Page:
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Neurosci Lett. 2007 Aug 31;424(1):41-6. Epub 2007 Aug 1.

Effect of electrostimulation training-detraining on neuromuscular fatigue mechanisms.

Author information

1
Laboratory INSERM U887, Faculty of Sport Sciences, University of Burgundy, BP 27877, 21078 Dijon, France. Marc.Jubeau@u-bourgogne.fr

Abstract

The aim of this study was to evaluate the effects of neuromuscular electrical stimulation (NMES) training and subsequent detraining on neuromuscular fatigue mechanisms. Ten young healthy men completed one NMES fatigue protocol before and after a NMES training program of 4 weeks and again after 4 weeks of detraining. Muscle fatigue (maximal voluntary torque loss), central fatigue (activation failure), and peripheral fatigue (transmission failure and contractile failure) of the plantar flexor muscles were assessed by using a series of electrically evoked and voluntary contractions with concomitant electromyographic and torque recordings. At baseline, maximal voluntary torque decreased significantly with fatigue (P<0.001), due to both activation and transmission failure. After detraining, maximal voluntary torque loss was significantly reduced (P<0.05). In the same way, the relative decrease in muscle activation after training and detraining was significantly lower compared to baseline values (P<0.05). Short-term NMES training-detraining of the plantar flexor muscles significantly reduced the muscle fatigue associated to one single NMES exercise session. This was mainly attributable to a reduction in activation failure, i.e., lower central fatigue, probably as a result of subject's accommodation to pain and discomfort during NMES.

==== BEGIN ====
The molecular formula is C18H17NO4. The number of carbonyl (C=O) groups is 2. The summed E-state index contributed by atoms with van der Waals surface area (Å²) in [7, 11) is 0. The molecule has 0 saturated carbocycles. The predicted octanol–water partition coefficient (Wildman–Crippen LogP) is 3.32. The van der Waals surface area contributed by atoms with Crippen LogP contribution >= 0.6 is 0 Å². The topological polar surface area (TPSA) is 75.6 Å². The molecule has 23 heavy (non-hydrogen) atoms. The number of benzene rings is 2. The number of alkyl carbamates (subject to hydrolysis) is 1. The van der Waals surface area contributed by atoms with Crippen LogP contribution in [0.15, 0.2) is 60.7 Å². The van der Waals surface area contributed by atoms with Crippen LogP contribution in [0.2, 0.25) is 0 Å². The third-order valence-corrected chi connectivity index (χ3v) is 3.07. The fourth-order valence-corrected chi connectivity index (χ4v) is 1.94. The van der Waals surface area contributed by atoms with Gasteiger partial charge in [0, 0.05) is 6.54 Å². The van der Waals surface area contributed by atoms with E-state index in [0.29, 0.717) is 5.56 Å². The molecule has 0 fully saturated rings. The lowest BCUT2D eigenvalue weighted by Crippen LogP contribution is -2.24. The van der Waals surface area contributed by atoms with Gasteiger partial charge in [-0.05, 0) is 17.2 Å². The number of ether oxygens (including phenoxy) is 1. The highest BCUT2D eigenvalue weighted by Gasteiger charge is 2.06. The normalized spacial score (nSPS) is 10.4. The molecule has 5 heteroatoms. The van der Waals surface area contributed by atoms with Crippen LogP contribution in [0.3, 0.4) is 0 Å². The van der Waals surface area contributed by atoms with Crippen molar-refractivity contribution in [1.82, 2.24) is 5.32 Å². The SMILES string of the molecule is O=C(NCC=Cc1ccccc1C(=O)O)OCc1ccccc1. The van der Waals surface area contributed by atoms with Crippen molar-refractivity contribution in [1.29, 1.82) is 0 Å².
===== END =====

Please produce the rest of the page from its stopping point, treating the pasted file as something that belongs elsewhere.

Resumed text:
PMID:
17709192
DOI:
10.1016/j.neulet.2007.07.018
[Indexed for MEDLINE]

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